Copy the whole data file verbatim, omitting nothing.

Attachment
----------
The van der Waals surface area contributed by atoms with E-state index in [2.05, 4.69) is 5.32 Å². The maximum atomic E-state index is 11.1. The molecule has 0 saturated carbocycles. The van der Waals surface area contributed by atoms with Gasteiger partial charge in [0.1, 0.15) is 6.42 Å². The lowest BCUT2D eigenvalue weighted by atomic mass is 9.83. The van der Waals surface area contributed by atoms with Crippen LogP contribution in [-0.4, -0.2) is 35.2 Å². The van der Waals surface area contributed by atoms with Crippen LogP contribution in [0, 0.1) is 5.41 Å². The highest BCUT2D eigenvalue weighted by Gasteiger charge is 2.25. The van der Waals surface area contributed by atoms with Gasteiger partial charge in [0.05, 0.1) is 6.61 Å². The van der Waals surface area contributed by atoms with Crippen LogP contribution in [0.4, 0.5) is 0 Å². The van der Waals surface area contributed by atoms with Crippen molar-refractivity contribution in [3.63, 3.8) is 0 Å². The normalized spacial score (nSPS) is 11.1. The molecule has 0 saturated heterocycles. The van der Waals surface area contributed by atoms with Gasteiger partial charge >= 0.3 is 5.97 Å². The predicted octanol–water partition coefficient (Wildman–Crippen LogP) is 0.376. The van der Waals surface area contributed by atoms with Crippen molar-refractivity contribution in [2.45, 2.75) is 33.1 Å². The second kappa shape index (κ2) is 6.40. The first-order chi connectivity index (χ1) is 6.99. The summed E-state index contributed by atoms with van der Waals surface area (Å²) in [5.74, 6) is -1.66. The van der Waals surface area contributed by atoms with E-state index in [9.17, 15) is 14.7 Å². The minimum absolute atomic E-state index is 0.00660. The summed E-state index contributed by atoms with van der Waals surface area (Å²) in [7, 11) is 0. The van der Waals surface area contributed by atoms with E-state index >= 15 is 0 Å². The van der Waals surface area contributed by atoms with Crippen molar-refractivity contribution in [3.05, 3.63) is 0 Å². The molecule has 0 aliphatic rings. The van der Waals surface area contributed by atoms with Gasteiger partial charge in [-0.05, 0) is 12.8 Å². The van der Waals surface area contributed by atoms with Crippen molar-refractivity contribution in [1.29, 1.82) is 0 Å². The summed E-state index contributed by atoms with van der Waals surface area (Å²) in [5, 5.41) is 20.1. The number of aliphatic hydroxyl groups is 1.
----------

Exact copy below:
The van der Waals surface area contributed by atoms with E-state index in [2.05, 4.69) is 5.32 Å². The maximum atomic E-state index is 11.1. The molecule has 0 saturated carbocycles. The van der Waals surface area contributed by atoms with Gasteiger partial charge in [0.1, 0.15) is 6.42 Å². The lowest BCUT2D eigenvalue weighted by atomic mass is 9.83. The van der Waals surface area contributed by atoms with Crippen LogP contribution in [-0.4, -0.2) is 35.2 Å². The van der Waals surface area contributed by atoms with Crippen LogP contribution in [0, 0.1) is 5.41 Å². The highest BCUT2D eigenvalue weighted by Gasteiger charge is 2.25. The van der Waals surface area contributed by atoms with Gasteiger partial charge in [0.05, 0.1) is 6.61 Å². The van der Waals surface area contributed by atoms with Crippen LogP contribution in [0.4, 0.5) is 0 Å². The van der Waals surface area contributed by atoms with Crippen molar-refractivity contribution in [3.63, 3.8) is 0 Å². The normalized spacial score (nSPS) is 11.1. The molecule has 0 saturated heterocycles. The van der Waals surface area contributed by atoms with Gasteiger partial charge >= 0.3 is 5.97 Å². The predicted octanol–water partition coefficient (Wildman–Crippen LogP) is 0.376. The van der Waals surface area contributed by atoms with Crippen molar-refractivity contribution in [2.45, 2.75) is 33.1 Å². The second kappa shape index (κ2) is 6.40. The first-order chi connectivity index (χ1) is 6.99. The summed E-state index contributed by atoms with van der Waals surface area (Å²) in [5.74, 6) is -1.66. The van der Waals surface area contributed by atoms with E-state index in [9.17, 15) is 14.7 Å². The minimum absolute atomic E-state index is 0.00660. The summed E-state index contributed by atoms with van der Waals surface area (Å²) in [7, 11) is 0. The van der Waals surface area contributed by atoms with E-state index >= 15 is 0 Å². The van der Waals surface area contributed by atoms with Crippen molar-refractivity contribution in [3.05, 3.63) is 0 Å². The molecule has 0 aliphatic rings. The van der Waals surface area contributed by atoms with Gasteiger partial charge in [-0.05, 0) is 12.8 Å². The van der Waals surface area contributed by atoms with Crippen molar-refractivity contribution in [1.29, 1.82) is 0 Å². The summed E-state index contributed by atoms with van der Waals surface area (Å²) in [5, 5.41) is 20.1. The number of aliphatic hydroxyl groups is 1.